When it comes to politics in Leadville and Lake County, perhaps the most noteworthy news is found in the numbers. When it comes to political party affiliation, more and more local voters are choosing to go rogue and declaring themselves as unaffiliated. And that goes for the candidates as well.
Who could blame them? After the contentious 2016 Lake County Democratic Central Committee Caucus which left many long time local Democrats shaking their heads in disbelief after one of the most disrespectful transfers of leadership this small mountain community has witnessed in modern times, the “party of the people” continues to be challenged to keep precinct representation filled. Combine that with very little solid, consistent leadership in what has been Lake County’s dominant party for decades and it’s clear that voters – and candidates – are “jumping ship,” and going it alone.
And the voter registration numbers don’t lie. According to Lake County Clerk and Recorder Patty Berger, whose office is charged to oversee elections, the number of registered Lake County Democrats stands at 1666, offset against an historic 1300 unaffiliated voters.
On the other side of the aisle, while their strong showing in last December’s Parade of Lights indicated that Lake County Republicans can actually mobilize in an effective manner, a check of candidate affidavits indicates that the local GOP was able to produce only one candidate for the SIX county positions which will be decided at the polls next November. At present there are 751 registered Lake County Republicans.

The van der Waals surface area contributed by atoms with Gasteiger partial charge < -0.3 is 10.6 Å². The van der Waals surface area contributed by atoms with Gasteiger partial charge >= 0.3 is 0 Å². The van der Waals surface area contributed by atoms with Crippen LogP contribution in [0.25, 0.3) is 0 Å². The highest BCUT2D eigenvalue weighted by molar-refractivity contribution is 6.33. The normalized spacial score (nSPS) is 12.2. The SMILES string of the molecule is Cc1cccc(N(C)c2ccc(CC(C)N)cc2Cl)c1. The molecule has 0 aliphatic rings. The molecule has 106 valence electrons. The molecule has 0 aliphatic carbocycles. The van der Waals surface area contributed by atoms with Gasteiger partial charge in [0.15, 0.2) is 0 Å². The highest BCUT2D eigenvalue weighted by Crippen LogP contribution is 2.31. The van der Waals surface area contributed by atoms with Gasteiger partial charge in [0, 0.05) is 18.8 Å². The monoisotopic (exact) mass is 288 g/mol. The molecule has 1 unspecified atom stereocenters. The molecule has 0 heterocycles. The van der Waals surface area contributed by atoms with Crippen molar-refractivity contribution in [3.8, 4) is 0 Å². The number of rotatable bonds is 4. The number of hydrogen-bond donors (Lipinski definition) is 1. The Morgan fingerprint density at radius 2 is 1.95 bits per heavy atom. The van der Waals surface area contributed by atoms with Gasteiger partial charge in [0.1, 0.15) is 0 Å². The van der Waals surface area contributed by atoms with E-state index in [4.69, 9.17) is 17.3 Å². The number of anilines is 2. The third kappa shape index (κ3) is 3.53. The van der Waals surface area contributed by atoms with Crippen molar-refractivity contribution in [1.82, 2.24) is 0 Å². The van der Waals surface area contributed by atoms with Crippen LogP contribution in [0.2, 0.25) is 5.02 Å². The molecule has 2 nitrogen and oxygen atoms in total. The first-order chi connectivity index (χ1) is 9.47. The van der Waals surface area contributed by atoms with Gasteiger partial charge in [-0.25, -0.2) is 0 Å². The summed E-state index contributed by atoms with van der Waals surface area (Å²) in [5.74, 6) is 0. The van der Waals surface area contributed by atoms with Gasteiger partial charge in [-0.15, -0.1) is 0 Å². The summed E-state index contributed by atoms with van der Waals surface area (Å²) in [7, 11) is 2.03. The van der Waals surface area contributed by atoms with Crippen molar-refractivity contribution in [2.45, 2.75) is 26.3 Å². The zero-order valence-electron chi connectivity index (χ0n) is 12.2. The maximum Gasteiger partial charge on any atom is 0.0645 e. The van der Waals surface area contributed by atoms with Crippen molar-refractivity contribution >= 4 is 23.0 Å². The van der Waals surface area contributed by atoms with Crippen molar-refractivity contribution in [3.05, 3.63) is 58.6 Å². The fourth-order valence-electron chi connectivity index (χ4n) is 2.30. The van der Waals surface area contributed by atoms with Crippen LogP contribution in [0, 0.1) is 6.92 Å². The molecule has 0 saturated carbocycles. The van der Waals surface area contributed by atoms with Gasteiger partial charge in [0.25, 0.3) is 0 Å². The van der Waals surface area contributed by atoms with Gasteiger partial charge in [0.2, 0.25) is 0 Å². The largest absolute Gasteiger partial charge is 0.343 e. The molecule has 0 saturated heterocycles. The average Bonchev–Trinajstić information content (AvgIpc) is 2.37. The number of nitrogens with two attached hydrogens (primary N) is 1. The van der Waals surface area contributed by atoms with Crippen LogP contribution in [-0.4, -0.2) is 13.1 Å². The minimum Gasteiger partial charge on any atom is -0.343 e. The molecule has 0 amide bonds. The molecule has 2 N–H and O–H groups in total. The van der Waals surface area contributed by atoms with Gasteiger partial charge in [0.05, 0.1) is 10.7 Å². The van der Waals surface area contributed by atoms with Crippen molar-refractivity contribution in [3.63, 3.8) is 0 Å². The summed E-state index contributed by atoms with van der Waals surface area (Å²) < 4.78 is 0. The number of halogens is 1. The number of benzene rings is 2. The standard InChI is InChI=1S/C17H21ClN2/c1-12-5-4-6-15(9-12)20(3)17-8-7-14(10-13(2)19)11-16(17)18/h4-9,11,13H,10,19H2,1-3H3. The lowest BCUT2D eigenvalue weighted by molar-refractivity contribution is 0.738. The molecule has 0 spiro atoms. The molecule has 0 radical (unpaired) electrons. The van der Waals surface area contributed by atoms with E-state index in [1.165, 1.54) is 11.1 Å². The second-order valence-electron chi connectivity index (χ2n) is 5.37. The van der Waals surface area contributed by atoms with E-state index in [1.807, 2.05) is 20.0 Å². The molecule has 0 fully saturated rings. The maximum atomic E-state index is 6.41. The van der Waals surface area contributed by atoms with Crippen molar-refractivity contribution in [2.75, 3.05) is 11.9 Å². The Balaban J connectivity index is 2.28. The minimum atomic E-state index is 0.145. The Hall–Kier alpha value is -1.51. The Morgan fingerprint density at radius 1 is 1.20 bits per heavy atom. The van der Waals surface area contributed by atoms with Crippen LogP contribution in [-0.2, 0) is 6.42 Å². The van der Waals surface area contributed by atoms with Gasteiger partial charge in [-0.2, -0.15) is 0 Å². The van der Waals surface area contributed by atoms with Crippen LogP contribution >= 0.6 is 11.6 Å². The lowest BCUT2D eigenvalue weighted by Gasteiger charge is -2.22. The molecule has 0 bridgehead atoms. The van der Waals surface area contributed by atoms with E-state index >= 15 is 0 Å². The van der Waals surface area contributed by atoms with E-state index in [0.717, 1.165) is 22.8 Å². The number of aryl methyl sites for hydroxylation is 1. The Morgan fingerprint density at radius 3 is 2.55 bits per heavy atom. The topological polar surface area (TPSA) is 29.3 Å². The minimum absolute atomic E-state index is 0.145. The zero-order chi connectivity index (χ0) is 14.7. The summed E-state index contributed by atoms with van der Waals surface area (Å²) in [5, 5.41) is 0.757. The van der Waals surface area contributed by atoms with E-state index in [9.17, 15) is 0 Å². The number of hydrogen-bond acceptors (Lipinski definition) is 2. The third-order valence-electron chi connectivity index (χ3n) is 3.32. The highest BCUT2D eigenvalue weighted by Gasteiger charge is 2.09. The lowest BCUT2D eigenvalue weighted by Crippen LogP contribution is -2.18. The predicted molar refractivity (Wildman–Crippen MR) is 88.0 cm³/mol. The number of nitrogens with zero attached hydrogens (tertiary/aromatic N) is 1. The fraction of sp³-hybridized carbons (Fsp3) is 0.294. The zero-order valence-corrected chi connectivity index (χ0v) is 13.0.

But perhaps Lake County voters are simply on trend with the rest of the country, as the old two-party system slowly loses its footing, with younger, millennial voters ditching tradition and choosing leaders who will actually REPRESENT them instead of party or personal agendas. So maybe there’s good news for Lake County after all.
In addition, the political rules have changed as well, allowing unaffiliated voters to engage in the primary process. That’s because Colorado voters last year passed a ballot measure allowing those who choose not to join a political party to participate in the party primaries. Unaffiliated voters, however, can only pick one primary to vote in— they can’t vote in both. All registered voters will have their say in the June 26 primary election.
But tonight, it’s caucus time. It’s Super Tuesday! Well, these days, maybe it’s just Tuesday, but if you’re interested, you can still check things out. While everyone is welcome to attend, only those who are registered with their party will be able to actively participate. Tonight the Lake County Democrats will caucus at the Lake County High School. As for the Lake County Republicans, you can find them in the Masonic Lodge at 619 Harrison Avenue. For both events, check in begins at 6:30 p.m. with things getting underway at 7 p.m.
For now, here’s the breakdown of who has officially thrown their hat into the ring. Of course, this could very well change as the political season starts to gain momentum. Good luck to all and may you conduct your campaigns and actions in a manner worthy of representing the fine residents of Leadville and Lake County!
Lake County Treasurer
- Padric Smith (D) – Incumbent
Lake County Assessor
- Miguel Martinez (D) – Incumbent
Lake County Commissioner, District 1
- Kayla Marcella (D)
- Whittney Smythe-Smith (D)
Lake County Clerk & Recorder
- Patty Berger (unaffiliated) – Incumbent
- Bethany Maher (D)
Lake County Sheriff
- John Padgett (D)
- William Kirkland (unaffiliated)
- Robert Glenny (R)
Lake County Coroner
- Shannon Kent (D) – Incumbent
There you have it, as of today these are the choices for the 3717 registered voters of Lake County. Remember, there’s still time to register to vote and plenty of time to throw your hat into the ring. . . if you dare!